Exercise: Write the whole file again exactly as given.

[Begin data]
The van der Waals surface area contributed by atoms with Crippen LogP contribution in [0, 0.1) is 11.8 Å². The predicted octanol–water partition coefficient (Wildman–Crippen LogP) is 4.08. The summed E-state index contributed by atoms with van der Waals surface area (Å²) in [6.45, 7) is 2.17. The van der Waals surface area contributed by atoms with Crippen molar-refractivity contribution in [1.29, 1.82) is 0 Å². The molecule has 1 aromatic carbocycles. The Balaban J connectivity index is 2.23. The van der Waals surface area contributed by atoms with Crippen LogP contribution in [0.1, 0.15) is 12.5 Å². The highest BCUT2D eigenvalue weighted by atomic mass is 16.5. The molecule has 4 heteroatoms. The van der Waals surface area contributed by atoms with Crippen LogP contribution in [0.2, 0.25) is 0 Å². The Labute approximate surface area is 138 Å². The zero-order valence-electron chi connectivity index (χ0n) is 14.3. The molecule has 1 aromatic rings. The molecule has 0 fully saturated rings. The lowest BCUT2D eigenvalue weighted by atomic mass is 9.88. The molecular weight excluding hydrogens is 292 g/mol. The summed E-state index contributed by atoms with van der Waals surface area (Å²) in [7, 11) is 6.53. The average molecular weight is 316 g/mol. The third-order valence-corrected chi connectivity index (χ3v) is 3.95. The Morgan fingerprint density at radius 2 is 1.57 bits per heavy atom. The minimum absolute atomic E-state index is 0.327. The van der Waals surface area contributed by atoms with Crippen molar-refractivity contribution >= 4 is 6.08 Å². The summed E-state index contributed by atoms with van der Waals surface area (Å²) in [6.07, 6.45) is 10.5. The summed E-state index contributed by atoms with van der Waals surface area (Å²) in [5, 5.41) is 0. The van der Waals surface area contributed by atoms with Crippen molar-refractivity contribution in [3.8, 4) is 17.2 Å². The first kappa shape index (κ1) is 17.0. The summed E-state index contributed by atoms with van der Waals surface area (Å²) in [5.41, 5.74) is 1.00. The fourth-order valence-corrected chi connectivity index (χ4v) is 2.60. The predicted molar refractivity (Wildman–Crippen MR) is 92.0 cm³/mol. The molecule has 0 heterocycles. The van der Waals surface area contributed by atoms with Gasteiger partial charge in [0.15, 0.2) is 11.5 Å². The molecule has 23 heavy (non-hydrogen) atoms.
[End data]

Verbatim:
The van der Waals surface area contributed by atoms with Crippen LogP contribution in [0, 0.1) is 11.8 Å². The predicted octanol–water partition coefficient (Wildman–Crippen LogP) is 4.08. The summed E-state index contributed by atoms with van der Waals surface area (Å²) in [6.45, 7) is 2.17. The van der Waals surface area contributed by atoms with Crippen molar-refractivity contribution in [1.29, 1.82) is 0 Å². The molecule has 1 aromatic carbocycles. The Balaban J connectivity index is 2.23. The van der Waals surface area contributed by atoms with Crippen LogP contribution in [0.1, 0.15) is 12.5 Å². The highest BCUT2D eigenvalue weighted by atomic mass is 16.5. The molecule has 4 heteroatoms. The van der Waals surface area contributed by atoms with Crippen LogP contribution in [0.2, 0.25) is 0 Å². The Labute approximate surface area is 138 Å². The zero-order valence-electron chi connectivity index (χ0n) is 14.3. The molecule has 1 aromatic rings. The molecule has 0 fully saturated rings. The lowest BCUT2D eigenvalue weighted by atomic mass is 9.88. The molecular weight excluding hydrogens is 292 g/mol. The summed E-state index contributed by atoms with van der Waals surface area (Å²) in [7, 11) is 6.53. The average molecular weight is 316 g/mol. The third-order valence-corrected chi connectivity index (χ3v) is 3.95. The Morgan fingerprint density at radius 2 is 1.57 bits per heavy atom. The minimum absolute atomic E-state index is 0.327. The van der Waals surface area contributed by atoms with Crippen molar-refractivity contribution >= 4 is 6.08 Å². The summed E-state index contributed by atoms with van der Waals surface area (Å²) in [6.07, 6.45) is 10.5. The summed E-state index contributed by atoms with van der Waals surface area (Å²) in [5, 5.41) is 0. The van der Waals surface area contributed by atoms with Crippen molar-refractivity contribution in [3.8, 4) is 17.2 Å². The first kappa shape index (κ1) is 17.0. The summed E-state index contributed by atoms with van der Waals surface area (Å²) in [5.41, 5.74) is 1.00. The fourth-order valence-corrected chi connectivity index (χ4v) is 2.60. The predicted molar refractivity (Wildman–Crippen MR) is 92.0 cm³/mol. The molecule has 0 heterocycles. The van der Waals surface area contributed by atoms with Gasteiger partial charge in [0.15, 0.2) is 11.5 Å². The molecule has 23 heavy (non-hydrogen) atoms.